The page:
Naval History and Heritage Command

Naval History and Heritage Command

Tags
Related Content
Topic
Document Type
  • nhhc-document-types:Themed-Collection
Wars & Conflicts
File Formats
  • nhhc-file-format:image
Location of Archival Materials
  • nhhc-location-of-archival-materials:nhhc

USS Juneau (CL-52)

Please see below for item level images and donated collections containing photographs of USS Juneau (CL-52)

Commissioned at the New York Navy Yard, Brooklyn, N.Y., on 14 February 1942, Capt. Lyman K. Swenson in command, USS Juneau (CL-52) fit out at her delivery yard, departing New York on 22 March 1942, and proceeded to nearby Gravesend Bay. She arrived in her designated training area at 0800, took on ammunition and then conducted exercises in those waters through the 24th. Underway at 0748 on 25 March, USS Juneau (CL-52) participated in exercises near Staten Island and anchored for the night off Tompkinsville. She continued to drill in the vicinity through the 27th.

At 1430 on 4 May 1942, USS Juneau (CL-52) received word that she was to proceed to San Juan, P. R. Swenson recalled the crew from shore leave and the ship made preparations to clear Gravesend Bay. The cruiser weighed anchor at 1247 the next day, and set a course for San Juan. Shortly after her arrival in San Juan, USS Juneau (CL-52) was called upon to assist with Allied efforts to prevent military assets of the Vichy French government from falling into German hands. USS Juneau (CL-52) received word on 11 May 1942 that Vichy French ships might attempt to escape in the afternoon. No flight attempt ultimately transpired on the 11th, but the next day, while patrolling eastward of Martinique-Guadeloupe, USS Juneau (CL-52) received a warning that Émile Bertin and Jeanne d’Arc would attempt to escape.

After more than a week at port, USS Juneau (CL-52) departed the Navy Yard on 1 June 1942, and set a course for Naval Base Bayonne, N.J. After calibrating her degaussing gear, she returned to Gravesend Bay to take on ammunition at Fort Lafayette. She finally completed loading on the 3rd and was underway for Base George by the early morning hours of the 4th. On the 7th she departed Base George for Base Queen and while at anchor civilian engineers came on board and installed FD Radar amplifiers.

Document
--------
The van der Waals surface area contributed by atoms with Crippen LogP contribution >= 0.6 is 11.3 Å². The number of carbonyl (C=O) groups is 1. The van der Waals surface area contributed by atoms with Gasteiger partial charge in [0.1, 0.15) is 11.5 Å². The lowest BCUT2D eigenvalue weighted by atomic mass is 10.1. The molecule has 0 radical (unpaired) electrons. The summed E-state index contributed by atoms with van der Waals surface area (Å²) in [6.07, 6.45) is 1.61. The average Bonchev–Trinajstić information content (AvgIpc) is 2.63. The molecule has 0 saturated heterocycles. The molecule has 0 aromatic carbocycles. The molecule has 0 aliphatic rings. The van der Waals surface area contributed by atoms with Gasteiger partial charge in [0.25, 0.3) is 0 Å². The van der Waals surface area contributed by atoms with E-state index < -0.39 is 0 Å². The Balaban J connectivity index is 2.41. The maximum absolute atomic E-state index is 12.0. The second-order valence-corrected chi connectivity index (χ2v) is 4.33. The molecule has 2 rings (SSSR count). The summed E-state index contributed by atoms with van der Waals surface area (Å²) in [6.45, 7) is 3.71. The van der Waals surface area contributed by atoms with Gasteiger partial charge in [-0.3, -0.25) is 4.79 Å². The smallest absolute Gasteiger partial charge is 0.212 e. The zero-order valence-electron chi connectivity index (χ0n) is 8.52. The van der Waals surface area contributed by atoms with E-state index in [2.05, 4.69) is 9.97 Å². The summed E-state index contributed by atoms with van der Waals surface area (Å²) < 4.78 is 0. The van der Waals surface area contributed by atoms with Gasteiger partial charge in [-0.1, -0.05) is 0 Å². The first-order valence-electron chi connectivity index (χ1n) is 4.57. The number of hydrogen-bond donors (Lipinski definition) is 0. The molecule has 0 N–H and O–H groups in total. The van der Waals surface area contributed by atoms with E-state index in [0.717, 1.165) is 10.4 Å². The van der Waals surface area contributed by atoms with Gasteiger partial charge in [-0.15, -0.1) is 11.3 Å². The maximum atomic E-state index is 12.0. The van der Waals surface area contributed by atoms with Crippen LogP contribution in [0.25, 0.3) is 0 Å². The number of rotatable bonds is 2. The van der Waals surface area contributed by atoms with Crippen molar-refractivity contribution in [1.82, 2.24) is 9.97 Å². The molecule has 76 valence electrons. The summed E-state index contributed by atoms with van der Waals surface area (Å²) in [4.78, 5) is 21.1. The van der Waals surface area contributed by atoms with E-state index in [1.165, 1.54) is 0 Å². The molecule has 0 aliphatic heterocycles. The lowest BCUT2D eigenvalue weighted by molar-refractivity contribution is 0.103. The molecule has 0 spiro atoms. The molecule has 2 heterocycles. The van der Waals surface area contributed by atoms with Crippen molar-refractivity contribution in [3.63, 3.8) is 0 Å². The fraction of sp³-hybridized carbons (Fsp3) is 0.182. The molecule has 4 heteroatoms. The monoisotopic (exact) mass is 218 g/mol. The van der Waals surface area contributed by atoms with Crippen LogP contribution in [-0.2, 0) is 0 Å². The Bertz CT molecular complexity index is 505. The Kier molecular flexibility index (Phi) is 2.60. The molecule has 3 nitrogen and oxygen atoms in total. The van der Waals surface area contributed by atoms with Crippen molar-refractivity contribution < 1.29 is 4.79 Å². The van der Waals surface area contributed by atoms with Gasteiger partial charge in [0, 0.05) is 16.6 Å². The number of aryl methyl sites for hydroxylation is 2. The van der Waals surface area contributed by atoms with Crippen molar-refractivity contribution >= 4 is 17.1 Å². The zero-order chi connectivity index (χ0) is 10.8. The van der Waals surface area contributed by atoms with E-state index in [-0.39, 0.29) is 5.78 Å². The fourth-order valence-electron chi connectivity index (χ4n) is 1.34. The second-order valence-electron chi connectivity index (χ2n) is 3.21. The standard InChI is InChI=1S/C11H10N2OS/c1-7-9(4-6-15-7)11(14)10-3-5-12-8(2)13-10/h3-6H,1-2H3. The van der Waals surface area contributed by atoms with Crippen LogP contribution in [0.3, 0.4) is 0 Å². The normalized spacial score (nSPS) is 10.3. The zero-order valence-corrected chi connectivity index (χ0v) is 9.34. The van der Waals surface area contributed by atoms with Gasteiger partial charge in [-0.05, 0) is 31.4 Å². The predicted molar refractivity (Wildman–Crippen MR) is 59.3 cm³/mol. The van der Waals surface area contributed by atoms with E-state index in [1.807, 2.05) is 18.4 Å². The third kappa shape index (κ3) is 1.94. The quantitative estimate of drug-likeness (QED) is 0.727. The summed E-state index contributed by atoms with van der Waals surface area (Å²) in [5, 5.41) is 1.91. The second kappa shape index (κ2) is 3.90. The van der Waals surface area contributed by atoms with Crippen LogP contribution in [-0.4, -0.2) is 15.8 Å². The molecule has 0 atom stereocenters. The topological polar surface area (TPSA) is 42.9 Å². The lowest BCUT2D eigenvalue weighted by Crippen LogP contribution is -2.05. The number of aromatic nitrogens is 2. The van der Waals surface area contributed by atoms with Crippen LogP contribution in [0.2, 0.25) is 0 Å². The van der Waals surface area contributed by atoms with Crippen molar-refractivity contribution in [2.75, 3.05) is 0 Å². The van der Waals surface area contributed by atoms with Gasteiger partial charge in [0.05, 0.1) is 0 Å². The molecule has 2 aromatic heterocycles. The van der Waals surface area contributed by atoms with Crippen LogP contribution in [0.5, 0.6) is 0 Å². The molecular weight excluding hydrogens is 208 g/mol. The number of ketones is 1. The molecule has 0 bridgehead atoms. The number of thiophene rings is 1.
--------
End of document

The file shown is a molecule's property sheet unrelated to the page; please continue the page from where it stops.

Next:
In the late evening of 19 August 1942, USS Juneau (CL-52) arrived at the Canal Zone, and she transited the isthmian waterway in just under six hours. She moored to Pier 8, Balboa and took on provisions. On 21 August, the cruiser entered dry dock to repair a leaky fuel oil tank, as well as, to be repainted for operations in the Pacific. On 13 September 1942, USS Juneau (CL-52) was proceeding with TF 18 and steaming, in calm seas, in her designated area of patrol, as USS Wasp conducted routine carrier operations. On 14 September, enemy seaplane contact was reported in the vicinity of the task force. 

USS Juneau (CL-52) fired off some 5-inch and 20-millimeter rounds and then she was struck on her port side by a torpedo from the Japanese destroyer Murasame, “below the armor belt and above the rolling chocks.” According to Lt. Roger W. O’Neill, one of USS Juneau (CL-52)’s medical officers, the hit from the concussion caused “a terrific jolt,” that he said “buckled the deck just aft of turret eight,” and threw three depth charges overboard. Severely damaged, USS Juneau (CL-52) lost her steering, which nearly caused her to collide with Helena. As survivors of the night’s engagement were being pulled from the water, the badly damaged Juneau was steaming through the Sealark Channel on only a single screw. Based on the accounts of some of those survivors it is estimated that of the 693 sailors on board at the time she was hit roughly 115 of them were stranded in the water following the sinking of the ship.

For a complete history of USS Juneau (CL-52) please see its DANFS page.